By Tom Carrier
EDITOR’S NOTE: Brimfield, Mass., is a small New England town with a population of about 5,000 or so. Settled in 1706, it shows its traditional New England quaintness rather well. It has its large, steepled church, and with the leaves of autumn or the snow of winter, looks the part in any Norman Rockwell painting. And then for one week every spring, fall, and summer, the population doubles with 5,000 antique dealers converging on Brimfield to create the “Antique Capital of the United States.”
I had the most unique opportunity to go antique hunting with Will Seippel, CEO and founder of WorthPoint.com, and to learn about furniture and other things that caught his eye. Will is quite the collector himself, and he finds the most fascinating items.
That is certainly true today as I accompanied Will on his antique rounds at Brimfield. We came across dealer John Eagle, who specializes in a most unusual collectible—the face jug.
“These particular face jugs are all done by a gentleman called Bill Flowers from North Carolina,” Eagle says. “The slaves used the devil motif for their grave markers because the Africans believed that that would scare the evil spirits away.”
Will mentions that the origin of the face jug goes back to the early slaves in the southern United States, particularly in the Carolinas. “The makers are generally known of the old face jugs and can go up in value to tens of thousands of dollars,” Will says.
The ferocious and exaggerated faces on a face mug may easily drive the evil spirits away, but while I found them fascinating, I was ready to move on myself. That’s when Will came across something just as unusual and just as collectible—the early condom tin.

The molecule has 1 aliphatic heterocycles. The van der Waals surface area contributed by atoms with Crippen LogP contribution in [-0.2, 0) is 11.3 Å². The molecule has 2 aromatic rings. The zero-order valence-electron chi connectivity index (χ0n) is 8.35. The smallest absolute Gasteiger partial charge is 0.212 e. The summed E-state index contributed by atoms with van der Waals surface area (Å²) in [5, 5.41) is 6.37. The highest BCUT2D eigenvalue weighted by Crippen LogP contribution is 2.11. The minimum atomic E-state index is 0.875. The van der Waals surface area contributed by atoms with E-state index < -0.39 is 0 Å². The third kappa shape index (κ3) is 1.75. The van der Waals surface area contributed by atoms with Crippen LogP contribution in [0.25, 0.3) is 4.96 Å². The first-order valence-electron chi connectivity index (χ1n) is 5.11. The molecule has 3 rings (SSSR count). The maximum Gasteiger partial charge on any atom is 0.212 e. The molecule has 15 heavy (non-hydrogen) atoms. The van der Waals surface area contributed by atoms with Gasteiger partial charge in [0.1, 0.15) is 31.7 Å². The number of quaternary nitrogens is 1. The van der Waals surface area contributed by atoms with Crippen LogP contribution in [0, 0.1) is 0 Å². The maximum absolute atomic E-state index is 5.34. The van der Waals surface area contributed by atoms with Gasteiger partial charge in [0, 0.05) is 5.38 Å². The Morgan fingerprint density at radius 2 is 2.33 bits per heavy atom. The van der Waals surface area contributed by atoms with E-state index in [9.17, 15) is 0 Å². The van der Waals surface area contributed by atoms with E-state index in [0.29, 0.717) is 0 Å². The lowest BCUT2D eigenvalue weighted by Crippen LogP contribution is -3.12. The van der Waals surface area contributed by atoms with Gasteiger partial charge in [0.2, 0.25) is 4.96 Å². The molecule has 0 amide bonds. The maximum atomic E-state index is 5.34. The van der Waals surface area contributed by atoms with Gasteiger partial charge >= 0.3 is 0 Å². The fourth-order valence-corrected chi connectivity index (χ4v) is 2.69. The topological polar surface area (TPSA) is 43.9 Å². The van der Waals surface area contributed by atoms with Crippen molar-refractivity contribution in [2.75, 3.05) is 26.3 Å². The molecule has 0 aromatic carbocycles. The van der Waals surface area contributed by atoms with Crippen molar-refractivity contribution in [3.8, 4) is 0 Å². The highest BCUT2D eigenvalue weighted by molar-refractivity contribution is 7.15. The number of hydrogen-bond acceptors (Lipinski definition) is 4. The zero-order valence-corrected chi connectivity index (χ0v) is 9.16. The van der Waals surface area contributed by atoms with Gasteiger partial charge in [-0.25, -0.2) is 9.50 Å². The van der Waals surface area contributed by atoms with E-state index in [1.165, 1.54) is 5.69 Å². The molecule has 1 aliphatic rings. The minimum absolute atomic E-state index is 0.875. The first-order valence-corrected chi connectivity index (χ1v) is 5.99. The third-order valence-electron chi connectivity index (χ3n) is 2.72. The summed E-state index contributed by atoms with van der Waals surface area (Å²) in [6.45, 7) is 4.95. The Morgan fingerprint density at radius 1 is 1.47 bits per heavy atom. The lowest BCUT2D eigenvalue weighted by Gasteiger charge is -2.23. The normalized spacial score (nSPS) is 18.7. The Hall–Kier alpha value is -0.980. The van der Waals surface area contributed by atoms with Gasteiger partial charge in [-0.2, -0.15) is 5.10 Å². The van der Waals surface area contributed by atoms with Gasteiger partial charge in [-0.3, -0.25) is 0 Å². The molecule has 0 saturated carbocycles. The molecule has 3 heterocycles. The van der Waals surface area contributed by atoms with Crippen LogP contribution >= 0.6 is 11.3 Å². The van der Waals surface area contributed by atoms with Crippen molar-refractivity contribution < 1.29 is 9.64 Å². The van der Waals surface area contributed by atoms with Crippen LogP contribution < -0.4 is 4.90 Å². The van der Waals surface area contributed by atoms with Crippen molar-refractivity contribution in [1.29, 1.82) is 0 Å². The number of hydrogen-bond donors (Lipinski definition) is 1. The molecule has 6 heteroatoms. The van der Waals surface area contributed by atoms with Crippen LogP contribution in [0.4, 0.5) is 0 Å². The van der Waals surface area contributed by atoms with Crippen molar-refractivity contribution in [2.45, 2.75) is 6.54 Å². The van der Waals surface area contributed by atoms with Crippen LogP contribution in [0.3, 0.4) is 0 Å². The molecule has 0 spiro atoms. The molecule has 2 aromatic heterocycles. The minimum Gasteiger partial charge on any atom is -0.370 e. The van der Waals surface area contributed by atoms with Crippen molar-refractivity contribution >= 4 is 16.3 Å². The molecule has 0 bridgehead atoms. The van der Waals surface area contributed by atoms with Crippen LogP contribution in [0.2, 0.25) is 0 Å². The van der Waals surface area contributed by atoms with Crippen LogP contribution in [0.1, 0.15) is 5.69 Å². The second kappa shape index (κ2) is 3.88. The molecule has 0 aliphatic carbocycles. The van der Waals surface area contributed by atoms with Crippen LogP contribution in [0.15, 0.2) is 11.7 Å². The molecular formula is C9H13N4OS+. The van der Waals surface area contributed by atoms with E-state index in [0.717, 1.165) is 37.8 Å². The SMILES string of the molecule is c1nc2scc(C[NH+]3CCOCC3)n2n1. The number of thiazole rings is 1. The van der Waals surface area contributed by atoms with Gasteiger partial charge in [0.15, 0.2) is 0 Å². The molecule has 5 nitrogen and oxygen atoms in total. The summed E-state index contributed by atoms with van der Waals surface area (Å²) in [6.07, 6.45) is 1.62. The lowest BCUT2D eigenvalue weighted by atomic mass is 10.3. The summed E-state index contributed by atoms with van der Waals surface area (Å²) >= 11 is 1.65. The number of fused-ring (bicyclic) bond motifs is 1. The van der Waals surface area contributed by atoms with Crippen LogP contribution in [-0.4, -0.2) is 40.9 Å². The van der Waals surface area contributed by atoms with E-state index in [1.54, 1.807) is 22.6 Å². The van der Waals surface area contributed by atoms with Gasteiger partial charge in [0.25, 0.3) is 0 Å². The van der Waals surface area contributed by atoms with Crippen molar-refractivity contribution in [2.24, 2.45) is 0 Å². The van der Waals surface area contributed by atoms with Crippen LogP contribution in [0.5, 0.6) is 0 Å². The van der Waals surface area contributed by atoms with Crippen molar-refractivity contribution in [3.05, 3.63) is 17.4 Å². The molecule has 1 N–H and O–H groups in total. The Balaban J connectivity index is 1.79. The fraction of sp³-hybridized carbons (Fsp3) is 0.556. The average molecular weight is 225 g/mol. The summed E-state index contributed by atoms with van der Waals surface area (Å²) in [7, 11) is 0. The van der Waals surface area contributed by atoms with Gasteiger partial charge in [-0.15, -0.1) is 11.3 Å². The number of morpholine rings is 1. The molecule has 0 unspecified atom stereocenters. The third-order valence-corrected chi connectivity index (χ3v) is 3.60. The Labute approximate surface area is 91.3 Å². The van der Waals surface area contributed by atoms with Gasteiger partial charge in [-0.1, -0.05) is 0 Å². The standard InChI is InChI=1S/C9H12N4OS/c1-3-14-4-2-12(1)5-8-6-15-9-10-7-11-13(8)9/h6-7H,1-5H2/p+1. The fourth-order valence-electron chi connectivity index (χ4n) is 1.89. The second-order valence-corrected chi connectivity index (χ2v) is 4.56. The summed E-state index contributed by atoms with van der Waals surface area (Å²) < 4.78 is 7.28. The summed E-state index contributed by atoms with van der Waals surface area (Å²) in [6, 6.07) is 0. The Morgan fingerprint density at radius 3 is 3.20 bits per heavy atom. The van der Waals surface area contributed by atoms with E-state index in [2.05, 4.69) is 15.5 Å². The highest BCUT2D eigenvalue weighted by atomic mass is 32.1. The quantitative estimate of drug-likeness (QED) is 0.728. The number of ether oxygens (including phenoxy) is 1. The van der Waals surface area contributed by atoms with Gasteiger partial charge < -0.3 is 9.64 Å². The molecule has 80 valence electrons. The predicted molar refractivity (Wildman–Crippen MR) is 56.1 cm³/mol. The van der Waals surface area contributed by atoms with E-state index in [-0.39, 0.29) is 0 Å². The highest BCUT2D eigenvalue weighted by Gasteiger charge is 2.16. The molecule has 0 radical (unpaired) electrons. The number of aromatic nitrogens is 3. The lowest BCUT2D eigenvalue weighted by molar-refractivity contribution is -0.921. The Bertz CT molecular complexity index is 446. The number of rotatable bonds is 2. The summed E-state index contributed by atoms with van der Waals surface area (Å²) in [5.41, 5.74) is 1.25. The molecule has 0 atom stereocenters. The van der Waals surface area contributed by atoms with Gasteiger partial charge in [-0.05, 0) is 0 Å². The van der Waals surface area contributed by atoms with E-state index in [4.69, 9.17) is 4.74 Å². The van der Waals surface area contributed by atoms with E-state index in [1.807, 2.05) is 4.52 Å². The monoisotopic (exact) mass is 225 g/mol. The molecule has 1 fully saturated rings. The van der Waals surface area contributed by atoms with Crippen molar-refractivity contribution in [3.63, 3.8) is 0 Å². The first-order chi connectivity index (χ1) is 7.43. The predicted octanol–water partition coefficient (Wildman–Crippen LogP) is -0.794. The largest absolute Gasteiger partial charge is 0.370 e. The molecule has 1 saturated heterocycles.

“When you come to Brimfield, you never know what you’re going to find,” Will says.
The condom tins of the early 19th century particularly are sought after primarily for their high-quality artwork. “These are extremely collectible. I have seen condom tins go up to $4,000,” Will says. Because the use of condoms in the early 20th century was strongly discouraged, even unlawful in places, the manufacturers needed to create artful names and colorful packaging to promote their product through the 1920’s. Now, of course, they are highly collectible ranging in value from less than $100 to several thousands.
And speaking of marketing, Will came across an unusual pair of advertising signage not normally seen in the United States—the male and female oil drips used as logos for Esso.
Esso was used as a brand for the Eastern States Standard Oil company after the breakup of the Standard Oil company under John J. Rockefeller in 1911. The Esso brand itself began its use in 1941 in the Eastern States, but because of litigation, was replaced by the current Exxon brand in 1973. Today, the Esso brand is primarily used only overseas. One oil drip logo sign featured in the Worthopedia sold at auction for $110 in 2006.
Walking with Will Seippel at the fields in Brimfield has allowed me to see all manner of antiques and collectibles through the eyes of a consummate collector. I’ll certainly look at condoms differently, that’s for sure.
To watch a video of Will Seippel’s tour of Brimfield, click here.
To see an example of n Esso sign with oil drip logo from Worthopedia, click here.
Tom Carrier is a general Worthologist, with an expertise in a wide variety of subjects, including vexillology, or the study of flags.
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